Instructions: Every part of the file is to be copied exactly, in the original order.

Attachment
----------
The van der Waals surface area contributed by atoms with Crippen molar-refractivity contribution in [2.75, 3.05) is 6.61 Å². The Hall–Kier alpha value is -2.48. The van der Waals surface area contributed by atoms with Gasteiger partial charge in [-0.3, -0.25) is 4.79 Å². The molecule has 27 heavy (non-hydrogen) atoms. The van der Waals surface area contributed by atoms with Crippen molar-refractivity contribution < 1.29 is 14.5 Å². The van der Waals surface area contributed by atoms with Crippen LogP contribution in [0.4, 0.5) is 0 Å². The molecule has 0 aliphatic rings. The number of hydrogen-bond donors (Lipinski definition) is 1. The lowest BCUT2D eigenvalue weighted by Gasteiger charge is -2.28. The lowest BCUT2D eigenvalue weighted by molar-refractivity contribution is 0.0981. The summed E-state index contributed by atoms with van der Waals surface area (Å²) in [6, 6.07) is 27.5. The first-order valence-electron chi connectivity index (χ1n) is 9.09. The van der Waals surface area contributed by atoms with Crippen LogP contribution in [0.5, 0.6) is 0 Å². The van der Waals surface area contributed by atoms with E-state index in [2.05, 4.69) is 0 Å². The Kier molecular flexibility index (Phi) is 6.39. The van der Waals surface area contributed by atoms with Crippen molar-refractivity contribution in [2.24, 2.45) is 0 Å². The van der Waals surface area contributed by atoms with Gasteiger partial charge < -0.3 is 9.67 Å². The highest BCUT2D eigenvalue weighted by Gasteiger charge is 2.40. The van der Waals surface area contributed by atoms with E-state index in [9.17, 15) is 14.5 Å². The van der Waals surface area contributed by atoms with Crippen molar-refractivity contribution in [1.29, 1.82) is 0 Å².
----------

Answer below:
The van der Waals surface area contributed by atoms with Crippen molar-refractivity contribution in [2.75, 3.05) is 6.61 Å². The Hall–Kier alpha value is -2.48. The van der Waals surface area contributed by atoms with Gasteiger partial charge in [-0.3, -0.25) is 4.79 Å². The molecule has 27 heavy (non-hydrogen) atoms. The van der Waals surface area contributed by atoms with Crippen molar-refractivity contribution < 1.29 is 14.5 Å². The van der Waals surface area contributed by atoms with Crippen LogP contribution in [0.4, 0.5) is 0 Å². The molecule has 0 aliphatic rings. The number of hydrogen-bond donors (Lipinski definition) is 1. The lowest BCUT2D eigenvalue weighted by Gasteiger charge is -2.28. The lowest BCUT2D eigenvalue weighted by molar-refractivity contribution is 0.0981. The summed E-state index contributed by atoms with van der Waals surface area (Å²) in [6, 6.07) is 27.5. The first-order valence-electron chi connectivity index (χ1n) is 9.09. The van der Waals surface area contributed by atoms with Crippen LogP contribution in [0.5, 0.6) is 0 Å². The van der Waals surface area contributed by atoms with E-state index in [2.05, 4.69) is 0 Å². The Kier molecular flexibility index (Phi) is 6.39. The van der Waals surface area contributed by atoms with Crippen molar-refractivity contribution in [2.24, 2.45) is 0 Å². The van der Waals surface area contributed by atoms with Gasteiger partial charge < -0.3 is 9.67 Å². The highest BCUT2D eigenvalue weighted by Gasteiger charge is 2.40. The van der Waals surface area contributed by atoms with E-state index in [9.17, 15) is 14.5 Å². The van der Waals surface area contributed by atoms with Crippen molar-refractivity contribution in [1.29, 1.82) is 0 Å².